Siu Medical Dean Teaching Managed Care

Article excerpt

What's the difference between practicing psychiatry and heading the SIU Medical School?

"Now my patients have tenure," quipped Dr. Carl J. Getto, who has traded his diagnostic couch for an administrative conference table.

It doesn't take long for Getto, 48, dean since last fall, to describe what's troubling the minds of his faculty and students in particular - and medical practitioners in general - as they face new uncertainty in their profession.

"Managed care" is its name, and "less money" is its game.

The spreading concept has a foothold elsewhere, including Wisconsin, where Getto formerly was acting dean of the state university's medical school. But it is still fairly new to Central and Southern Illinois, he said.

Put simply, managed care means that insurance companies or Medicaid or whoever is paying the bill will pay an alliance of doctors and hospitals a flat sum to take care of somebody.

More than ever, profit will depend on efficiency and teamwork.

Getto's job is to steer each year's 74 graduating physicians from Southern Illinois University toward new ways of doing old things. (The first year's training is based at Carbondale and the next three at Springfield.)

"Managed care is not a natural inclination for doctors," Getto said in a recent interview at his office in Springfield.

"The biggest addition to teaching that managed care is causing us to think about is adding cost as an issue when we look at treatment," he said. "Not that it is the overriding issue - and I think there's a misperception that anytime you talk managed care you're talking about cheap. That's not the case. What you're talking about is weighing in cost as one of the factors in making decisons."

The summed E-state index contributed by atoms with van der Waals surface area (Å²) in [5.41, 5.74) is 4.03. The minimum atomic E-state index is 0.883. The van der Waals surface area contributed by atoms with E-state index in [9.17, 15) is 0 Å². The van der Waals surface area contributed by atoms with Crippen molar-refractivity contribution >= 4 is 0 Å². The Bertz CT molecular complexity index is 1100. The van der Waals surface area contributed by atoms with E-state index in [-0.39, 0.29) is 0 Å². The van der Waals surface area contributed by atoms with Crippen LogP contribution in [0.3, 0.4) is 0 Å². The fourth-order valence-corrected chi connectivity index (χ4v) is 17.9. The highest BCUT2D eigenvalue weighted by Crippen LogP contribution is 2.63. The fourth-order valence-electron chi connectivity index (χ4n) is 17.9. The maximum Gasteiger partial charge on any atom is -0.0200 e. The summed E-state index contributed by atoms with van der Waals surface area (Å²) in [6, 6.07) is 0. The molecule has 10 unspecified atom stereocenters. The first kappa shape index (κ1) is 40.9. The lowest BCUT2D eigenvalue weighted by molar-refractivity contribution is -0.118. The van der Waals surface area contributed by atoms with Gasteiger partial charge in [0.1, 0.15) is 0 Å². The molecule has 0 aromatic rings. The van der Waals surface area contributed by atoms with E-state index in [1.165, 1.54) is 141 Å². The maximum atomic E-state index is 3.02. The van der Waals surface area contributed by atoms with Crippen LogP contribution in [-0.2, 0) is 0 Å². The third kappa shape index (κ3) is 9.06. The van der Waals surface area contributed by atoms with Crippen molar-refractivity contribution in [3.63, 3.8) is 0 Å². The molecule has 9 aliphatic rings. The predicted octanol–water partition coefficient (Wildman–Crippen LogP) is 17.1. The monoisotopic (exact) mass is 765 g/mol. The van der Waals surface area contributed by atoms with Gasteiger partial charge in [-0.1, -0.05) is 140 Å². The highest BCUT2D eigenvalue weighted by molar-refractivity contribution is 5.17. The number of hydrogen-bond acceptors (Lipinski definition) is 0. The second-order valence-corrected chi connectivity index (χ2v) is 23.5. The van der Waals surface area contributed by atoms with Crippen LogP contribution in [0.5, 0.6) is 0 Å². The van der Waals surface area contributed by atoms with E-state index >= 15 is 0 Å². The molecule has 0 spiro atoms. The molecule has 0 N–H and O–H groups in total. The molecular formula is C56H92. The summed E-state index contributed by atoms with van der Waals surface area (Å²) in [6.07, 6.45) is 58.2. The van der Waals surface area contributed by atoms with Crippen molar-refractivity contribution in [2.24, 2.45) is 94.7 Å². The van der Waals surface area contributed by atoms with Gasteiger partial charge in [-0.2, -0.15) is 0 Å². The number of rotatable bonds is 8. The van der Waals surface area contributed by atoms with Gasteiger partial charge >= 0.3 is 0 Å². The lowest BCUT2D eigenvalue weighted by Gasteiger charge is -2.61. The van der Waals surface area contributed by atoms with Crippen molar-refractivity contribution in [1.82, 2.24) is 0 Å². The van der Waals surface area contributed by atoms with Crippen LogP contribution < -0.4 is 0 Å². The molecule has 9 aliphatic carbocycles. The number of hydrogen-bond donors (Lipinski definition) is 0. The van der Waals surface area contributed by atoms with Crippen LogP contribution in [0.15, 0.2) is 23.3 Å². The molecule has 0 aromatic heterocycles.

The purpose of managed care, of course, is saving money. And that, SIU's students are coming to realize, may mean less earnings in their future.

"In most managed care plans, the risk of whether or not you're going to have enough money to pay for all the care you agreed to do is shared by the physician and the plan," Getto explained. "So the physician is actually put at risk financially."

Another challenge of change, he said, is reorienting doctors, typically quite independent, to get them to work well in tightly woven teams of physicians and other health professionals.

Getto, who holds a master's degree in business administration as well as credentials as a medical doctor specializing in psychiatry, said it is too soon to determine what the impact will be.

His message to students:

"That they will make a very reasonable, comfortable living as physicians. That the finances of medical care are changing. That to be a physician in the future, one needs to know how to work in a system different from the traditional system of the past. That we can provide them with a lot of the tools for dealing with that. And that part of why they went into medicine - to help people and to be of benefit to communities - is actually going to be more possible in the future. …